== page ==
Participate in mutual aid. Addressing social injustice is an integral part of addressing the climate crisis. Ideally, the political system would ensure that everyone has the resources and support they need to thrive. Unfortunately, safety nets are being denied to those who need them most. Mutual aid is the voluntary and reciprocal exchange of resources and services originating from disability justice activists. It may entail paying someone’s monthly rent or contributing to their medical expenses. For more information, check out this toolkit.

Act locally. Beyond waiting for a chance to be heard at the ballot box, many individuals are using innovative ways to bring climate action within their sphere of influence. From forming your own energy cooperative to joining or building an ecovillage to organizing for collective rights to forests and land, there are countless ways in which we can stay engaged beyond the cycles of election politics.



Publicly disclose campaign donations and spending. Public disclosure of campaign finances can prevent corruption, provide valuable information to voters about the candidates’ interests, and help enforce laws that govern campaign spending. Regardless of the laws in your country, disclosing your campaign finances is an act of good faith that candidates can undertake to be transparent with their constituents.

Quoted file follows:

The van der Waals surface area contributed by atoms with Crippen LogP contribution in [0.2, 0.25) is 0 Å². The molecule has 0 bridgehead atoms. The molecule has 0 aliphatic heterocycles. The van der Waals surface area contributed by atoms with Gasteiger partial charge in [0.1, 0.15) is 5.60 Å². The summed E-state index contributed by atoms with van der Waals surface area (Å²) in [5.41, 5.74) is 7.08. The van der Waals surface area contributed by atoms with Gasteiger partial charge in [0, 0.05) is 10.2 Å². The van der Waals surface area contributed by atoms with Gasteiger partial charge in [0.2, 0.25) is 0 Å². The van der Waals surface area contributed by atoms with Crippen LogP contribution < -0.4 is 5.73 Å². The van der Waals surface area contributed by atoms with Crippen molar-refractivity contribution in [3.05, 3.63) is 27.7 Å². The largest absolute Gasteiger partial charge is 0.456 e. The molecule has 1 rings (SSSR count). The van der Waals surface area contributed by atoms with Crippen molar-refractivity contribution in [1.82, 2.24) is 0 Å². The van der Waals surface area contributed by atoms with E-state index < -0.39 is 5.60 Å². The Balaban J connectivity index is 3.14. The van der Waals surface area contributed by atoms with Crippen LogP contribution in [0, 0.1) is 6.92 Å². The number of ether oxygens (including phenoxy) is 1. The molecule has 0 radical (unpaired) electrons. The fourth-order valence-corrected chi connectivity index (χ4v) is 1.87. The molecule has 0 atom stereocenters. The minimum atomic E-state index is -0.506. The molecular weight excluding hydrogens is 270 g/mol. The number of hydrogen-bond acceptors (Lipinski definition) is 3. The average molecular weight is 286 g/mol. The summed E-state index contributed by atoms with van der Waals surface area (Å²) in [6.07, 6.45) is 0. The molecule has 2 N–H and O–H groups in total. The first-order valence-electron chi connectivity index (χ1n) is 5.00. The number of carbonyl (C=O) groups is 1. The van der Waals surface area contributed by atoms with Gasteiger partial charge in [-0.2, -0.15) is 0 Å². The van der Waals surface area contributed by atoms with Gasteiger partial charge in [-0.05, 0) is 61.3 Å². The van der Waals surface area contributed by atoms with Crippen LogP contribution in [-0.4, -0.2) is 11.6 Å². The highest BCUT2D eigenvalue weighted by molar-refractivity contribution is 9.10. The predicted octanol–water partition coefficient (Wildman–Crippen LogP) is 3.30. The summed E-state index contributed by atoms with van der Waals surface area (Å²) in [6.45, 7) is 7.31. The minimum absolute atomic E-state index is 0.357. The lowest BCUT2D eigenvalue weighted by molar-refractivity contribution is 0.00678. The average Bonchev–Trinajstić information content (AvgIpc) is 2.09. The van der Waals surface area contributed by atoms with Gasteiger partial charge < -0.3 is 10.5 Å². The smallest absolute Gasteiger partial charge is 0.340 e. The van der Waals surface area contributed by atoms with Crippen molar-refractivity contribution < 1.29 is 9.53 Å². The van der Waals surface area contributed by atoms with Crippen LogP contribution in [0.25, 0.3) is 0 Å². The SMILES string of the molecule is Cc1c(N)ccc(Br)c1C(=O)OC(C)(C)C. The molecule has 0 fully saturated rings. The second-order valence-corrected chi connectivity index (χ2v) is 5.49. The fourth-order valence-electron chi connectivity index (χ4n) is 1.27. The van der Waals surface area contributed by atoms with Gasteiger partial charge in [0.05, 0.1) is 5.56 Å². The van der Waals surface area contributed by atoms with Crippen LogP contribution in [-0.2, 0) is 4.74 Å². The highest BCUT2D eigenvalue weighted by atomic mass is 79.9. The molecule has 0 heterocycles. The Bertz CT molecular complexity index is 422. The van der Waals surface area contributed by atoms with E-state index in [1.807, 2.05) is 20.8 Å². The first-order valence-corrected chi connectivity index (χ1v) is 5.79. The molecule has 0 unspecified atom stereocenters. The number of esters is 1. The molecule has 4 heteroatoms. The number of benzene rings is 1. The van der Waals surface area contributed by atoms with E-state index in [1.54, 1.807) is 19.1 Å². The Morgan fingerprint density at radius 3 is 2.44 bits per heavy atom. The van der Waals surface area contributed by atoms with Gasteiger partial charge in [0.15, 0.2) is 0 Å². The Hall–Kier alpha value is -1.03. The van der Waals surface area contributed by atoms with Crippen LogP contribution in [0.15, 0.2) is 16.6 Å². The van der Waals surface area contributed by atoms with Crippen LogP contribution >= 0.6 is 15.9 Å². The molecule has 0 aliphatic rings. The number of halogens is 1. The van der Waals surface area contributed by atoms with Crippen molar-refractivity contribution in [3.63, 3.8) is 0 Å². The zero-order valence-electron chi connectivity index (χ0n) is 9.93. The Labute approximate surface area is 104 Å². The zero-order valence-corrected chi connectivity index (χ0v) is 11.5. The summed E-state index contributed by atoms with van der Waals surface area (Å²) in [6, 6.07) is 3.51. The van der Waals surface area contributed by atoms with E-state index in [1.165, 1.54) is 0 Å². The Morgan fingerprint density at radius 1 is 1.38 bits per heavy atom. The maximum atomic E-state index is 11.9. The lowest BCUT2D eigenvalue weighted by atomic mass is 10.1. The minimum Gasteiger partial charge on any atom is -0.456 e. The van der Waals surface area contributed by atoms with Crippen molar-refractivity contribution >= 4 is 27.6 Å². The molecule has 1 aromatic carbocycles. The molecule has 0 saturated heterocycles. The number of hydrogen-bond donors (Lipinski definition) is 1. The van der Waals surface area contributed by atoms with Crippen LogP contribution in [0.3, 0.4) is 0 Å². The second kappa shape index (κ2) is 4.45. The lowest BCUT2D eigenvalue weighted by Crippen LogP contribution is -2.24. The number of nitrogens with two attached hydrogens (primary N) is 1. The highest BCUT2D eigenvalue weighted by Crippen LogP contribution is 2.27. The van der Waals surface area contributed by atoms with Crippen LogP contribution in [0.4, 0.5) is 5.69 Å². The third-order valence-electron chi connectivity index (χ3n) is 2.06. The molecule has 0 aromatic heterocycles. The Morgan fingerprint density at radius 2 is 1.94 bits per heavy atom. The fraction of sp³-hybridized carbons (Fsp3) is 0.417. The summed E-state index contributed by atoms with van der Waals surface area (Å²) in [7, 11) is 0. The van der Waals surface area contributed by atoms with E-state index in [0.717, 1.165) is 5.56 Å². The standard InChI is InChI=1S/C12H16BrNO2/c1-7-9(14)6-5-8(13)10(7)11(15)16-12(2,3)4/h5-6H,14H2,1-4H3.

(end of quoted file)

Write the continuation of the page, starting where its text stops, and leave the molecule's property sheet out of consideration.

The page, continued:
Neighborhood or Communities

Develop a clean energy plan. Communities all around the world are taking action instead of waiting for elected officials to deliver top-down plans. Take inspiration from the Wisconsin Clean Energy Toolkit to develop a clean energy plan for your community. This includes building community support, establishing an energy baseline, ensuring equitable carbon reduction strategies, reducing energy consumption, and investing in renewable energy options.

Nonprofits and Movements

Build an advocacy coalition. Build multistakeholder coalitions with other like-minded organizations to target policy and budgetary changes. Vikalp Sangam (India) is one example of a platform that brings together over seventy movements, groups, and individuals working on just pathways to human and ecological well-being. This note on building advocacy coalitions provides a step-by-step guide on how to consolidate advocacy efforts.